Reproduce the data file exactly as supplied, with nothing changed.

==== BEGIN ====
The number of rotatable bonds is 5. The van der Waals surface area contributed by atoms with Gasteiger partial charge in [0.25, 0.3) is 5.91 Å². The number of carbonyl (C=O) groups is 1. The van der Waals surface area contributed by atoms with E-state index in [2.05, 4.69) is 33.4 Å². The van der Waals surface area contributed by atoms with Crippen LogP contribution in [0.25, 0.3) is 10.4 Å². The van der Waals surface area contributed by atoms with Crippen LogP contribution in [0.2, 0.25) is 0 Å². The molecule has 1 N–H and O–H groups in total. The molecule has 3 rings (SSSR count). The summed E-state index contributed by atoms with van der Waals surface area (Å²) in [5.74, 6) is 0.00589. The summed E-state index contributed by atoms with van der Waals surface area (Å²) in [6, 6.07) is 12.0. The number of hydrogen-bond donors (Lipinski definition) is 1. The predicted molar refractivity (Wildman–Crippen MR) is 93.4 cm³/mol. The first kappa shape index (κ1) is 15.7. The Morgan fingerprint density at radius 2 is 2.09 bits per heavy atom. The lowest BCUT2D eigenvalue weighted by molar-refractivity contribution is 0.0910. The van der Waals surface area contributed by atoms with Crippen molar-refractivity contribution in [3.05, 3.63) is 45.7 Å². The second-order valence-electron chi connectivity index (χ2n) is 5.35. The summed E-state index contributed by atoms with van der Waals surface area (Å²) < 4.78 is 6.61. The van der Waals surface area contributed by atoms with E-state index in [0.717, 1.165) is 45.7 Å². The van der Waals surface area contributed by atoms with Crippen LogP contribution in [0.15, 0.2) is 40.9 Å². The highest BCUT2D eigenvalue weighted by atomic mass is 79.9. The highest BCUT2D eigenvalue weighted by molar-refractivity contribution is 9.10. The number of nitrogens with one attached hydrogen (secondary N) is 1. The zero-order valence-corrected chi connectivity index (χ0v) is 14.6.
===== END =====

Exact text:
The number of rotatable bonds is 5. The van der Waals surface area contributed by atoms with Gasteiger partial charge in [0.25, 0.3) is 5.91 Å². The number of carbonyl (C=O) groups is 1. The van der Waals surface area contributed by atoms with E-state index in [2.05, 4.69) is 33.4 Å². The van der Waals surface area contributed by atoms with Crippen LogP contribution in [0.25, 0.3) is 10.4 Å². The van der Waals surface area contributed by atoms with Crippen LogP contribution in [0.2, 0.25) is 0 Å². The molecule has 1 N–H and O–H groups in total. The molecule has 3 rings (SSSR count). The summed E-state index contributed by atoms with van der Waals surface area (Å²) in [5.74, 6) is 0.00589. The summed E-state index contributed by atoms with van der Waals surface area (Å²) in [6, 6.07) is 12.0. The number of hydrogen-bond donors (Lipinski definition) is 1. The predicted molar refractivity (Wildman–Crippen MR) is 93.4 cm³/mol. The first kappa shape index (κ1) is 15.7. The Morgan fingerprint density at radius 2 is 2.09 bits per heavy atom. The lowest BCUT2D eigenvalue weighted by molar-refractivity contribution is 0.0910. The van der Waals surface area contributed by atoms with Crippen molar-refractivity contribution in [3.05, 3.63) is 45.7 Å². The second-order valence-electron chi connectivity index (χ2n) is 5.35. The summed E-state index contributed by atoms with van der Waals surface area (Å²) < 4.78 is 6.61. The van der Waals surface area contributed by atoms with E-state index in [0.717, 1.165) is 45.7 Å². The van der Waals surface area contributed by atoms with Crippen LogP contribution in [0.15, 0.2) is 40.9 Å². The highest BCUT2D eigenvalue weighted by atomic mass is 79.9. The highest BCUT2D eigenvalue weighted by molar-refractivity contribution is 9.10. The number of nitrogens with one attached hydrogen (secondary N) is 1. The zero-order valence-corrected chi connectivity index (χ0v) is 14.6.